United States v. Kittelberger, 121814 FED5, 14-30172
|Opinion Judge:||Wiener, Circuit Judge|
|Party Name:||UNITED STATES OF AMERICA, Plaintiff - Appellee v. LAVAR ELLIOTT KITTELBERGER, also known as Lavar E. Kittelberger; ANTHOWN LATARIUS SWAN; ORLANDO BRIAN WASHINGTON, also known as Orlando Washington, Defendants - Appellants|
|Judge Panel:||Before Davis, Wiener, and Haynes, Circuit Judges.|
|Case Date:||December 18, 2014|
|Court:||United States Courts of Appeals, Court of Appeals for the Fifth Circuit|
Appeals from the United States District Court for the Western District of Louisiana USDC No. 2:13-CR-57-3
Defendants-Appellants Lavar Elliot Kittelberger, Anthown Latarius Swan, and Orlando Brian Washington were convicted by a jury for their participation in a fraudulent check cashing conspiracy. Appellants raise the following errors on appeal: (1) The district court erred in denying their motions to suppress, (2) their convictions under 18 U.S.C. § 514(a)(2) should be vacated under our precedent, and (3) the district court erred by applying United States Sentencing Guidelines § 3B1.1(c) to Appellant Kittelberger's sentence because no evidence in the record supports the enhancement.
I. FACTS AND PROCEEDINGS
A. Factual background
In November 2012, Huey Decou, a security officer for a local branch of First National Bank in Crowley, Louisiana, contacted Lafayette Police Department Detective Todd Borel and informed him that a man named Roy Hawks had successfully cashed a fraudulent check. Detective Borel located Hawks, who agreed to cooperate with the police. Hawks told Detective Borel that a group of men had approached him at a homeless shelter in Lafayette, Louisiana, and offered him $300 per check that he cashed for them. Hawks revealed that the men had arranged to meet him at the homeless shelter the next morning so he could cash more checks; and, they had asked him to recruit other homeless individuals to cash checks for them.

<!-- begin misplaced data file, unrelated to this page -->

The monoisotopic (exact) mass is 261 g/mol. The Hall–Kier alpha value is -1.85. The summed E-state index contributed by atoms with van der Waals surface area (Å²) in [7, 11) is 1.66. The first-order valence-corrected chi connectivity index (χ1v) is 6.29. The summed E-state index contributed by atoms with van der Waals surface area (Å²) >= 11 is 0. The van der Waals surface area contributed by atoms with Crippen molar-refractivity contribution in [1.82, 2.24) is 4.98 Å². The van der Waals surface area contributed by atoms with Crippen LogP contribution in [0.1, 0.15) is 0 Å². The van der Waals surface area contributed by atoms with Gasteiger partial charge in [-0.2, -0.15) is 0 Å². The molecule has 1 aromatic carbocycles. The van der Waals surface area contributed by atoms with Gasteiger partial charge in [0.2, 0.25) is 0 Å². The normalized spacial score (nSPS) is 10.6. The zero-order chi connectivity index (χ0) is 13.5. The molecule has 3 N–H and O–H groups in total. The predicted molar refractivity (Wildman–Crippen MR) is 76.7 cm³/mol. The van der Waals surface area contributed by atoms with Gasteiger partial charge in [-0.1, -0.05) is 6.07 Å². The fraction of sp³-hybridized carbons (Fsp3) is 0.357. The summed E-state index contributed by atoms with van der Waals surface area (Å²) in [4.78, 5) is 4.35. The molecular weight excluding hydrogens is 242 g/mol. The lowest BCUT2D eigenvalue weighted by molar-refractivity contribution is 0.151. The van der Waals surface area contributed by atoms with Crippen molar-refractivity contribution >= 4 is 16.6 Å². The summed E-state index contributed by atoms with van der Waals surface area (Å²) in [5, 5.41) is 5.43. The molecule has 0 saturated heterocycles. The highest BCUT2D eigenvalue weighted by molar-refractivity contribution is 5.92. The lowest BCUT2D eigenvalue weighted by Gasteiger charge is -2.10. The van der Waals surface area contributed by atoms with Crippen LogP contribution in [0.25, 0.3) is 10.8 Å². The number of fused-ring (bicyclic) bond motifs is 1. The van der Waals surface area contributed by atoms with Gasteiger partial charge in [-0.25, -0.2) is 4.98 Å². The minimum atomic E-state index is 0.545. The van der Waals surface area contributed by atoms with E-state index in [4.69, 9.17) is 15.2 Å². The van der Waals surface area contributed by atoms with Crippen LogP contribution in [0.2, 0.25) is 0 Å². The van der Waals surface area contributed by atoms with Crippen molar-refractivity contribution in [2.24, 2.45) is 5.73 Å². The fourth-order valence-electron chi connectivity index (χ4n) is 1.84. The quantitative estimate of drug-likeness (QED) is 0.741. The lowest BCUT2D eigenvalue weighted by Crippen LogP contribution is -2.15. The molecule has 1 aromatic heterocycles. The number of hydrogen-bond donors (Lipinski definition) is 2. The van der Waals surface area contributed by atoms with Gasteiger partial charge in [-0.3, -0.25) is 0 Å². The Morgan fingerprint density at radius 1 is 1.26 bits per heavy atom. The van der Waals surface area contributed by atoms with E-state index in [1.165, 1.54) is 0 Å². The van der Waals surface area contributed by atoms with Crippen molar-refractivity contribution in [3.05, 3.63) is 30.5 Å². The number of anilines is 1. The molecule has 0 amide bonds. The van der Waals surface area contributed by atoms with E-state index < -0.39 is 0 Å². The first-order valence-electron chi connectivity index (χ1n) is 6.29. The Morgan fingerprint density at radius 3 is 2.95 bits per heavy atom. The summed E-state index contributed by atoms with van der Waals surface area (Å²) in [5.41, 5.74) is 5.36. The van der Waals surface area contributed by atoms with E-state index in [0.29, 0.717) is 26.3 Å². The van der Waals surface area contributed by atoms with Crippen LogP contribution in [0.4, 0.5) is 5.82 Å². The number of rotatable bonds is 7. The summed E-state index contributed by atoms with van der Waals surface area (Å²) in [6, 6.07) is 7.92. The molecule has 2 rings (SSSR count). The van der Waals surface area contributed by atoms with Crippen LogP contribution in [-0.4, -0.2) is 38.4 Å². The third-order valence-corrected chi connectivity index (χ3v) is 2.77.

At about 8:00 a.m. the next day, Detective Borel and his support team established surveillance near the homeless shelter. At approximately 8:30 a.m., they observed Hawks meet with someone in a white Chevrolet Malibu with Florida plates. The officers conducted a license check on the vehicle and determined that it was registered to the Enterprise car rental company. Enterprise confirmed that the car was leased to "Orlando Washington." The officers followed the Malibu to the Staybridge Inn where they observed it pull into the hotel's parking lot. It remained parked in the front drive for a few moments, then departed without picking up or dropping off any passengers. The surveillance team lost sight of the Malibu shortly after it left the parking lot. At that point, Detective Borel and Detective Broussard returned to the Staybridge Inn to determine if "Orlando Washington" was registered there. The hotel required them to obtain a court subpoena, which they did. At around 11:45 a.m., the hotel confirmed that Orlando Washington had rented Suite 206.
At approximately the same time – 11:45 a.m. – Detective Bajat relocated the Malibu. He observed the vehicle as it stopped at various places where its occupants spoke to different individuals, most of whom appeared to be homeless. After receiving a radio report from an officer expressing concern that their surveillance of the Malibu might have been detected, Sergeant Scott Morgan decided to order a traffic stop of the Malibu to determine whether the driver was Orlando Washington. Before initiating the traffic stop, however, Sergeant Morgan decided that his officers should secure Suite 206 until a search warrant could be obtained. His reasoning, as explained during the suppression hearing, was two-fold: (1) Stopping the Malibu might permit its occupants to alert any individuals in the suite of the ongoing investigation, and (2) any individuals in the suite might become concerned if the Malibu's occupants failed to check in or arrive back at the hotel by a particular time. In his view, either event could expose the officers stationed at the hotel to injury or afford the suite's occupants an opportunity to destroy evidence.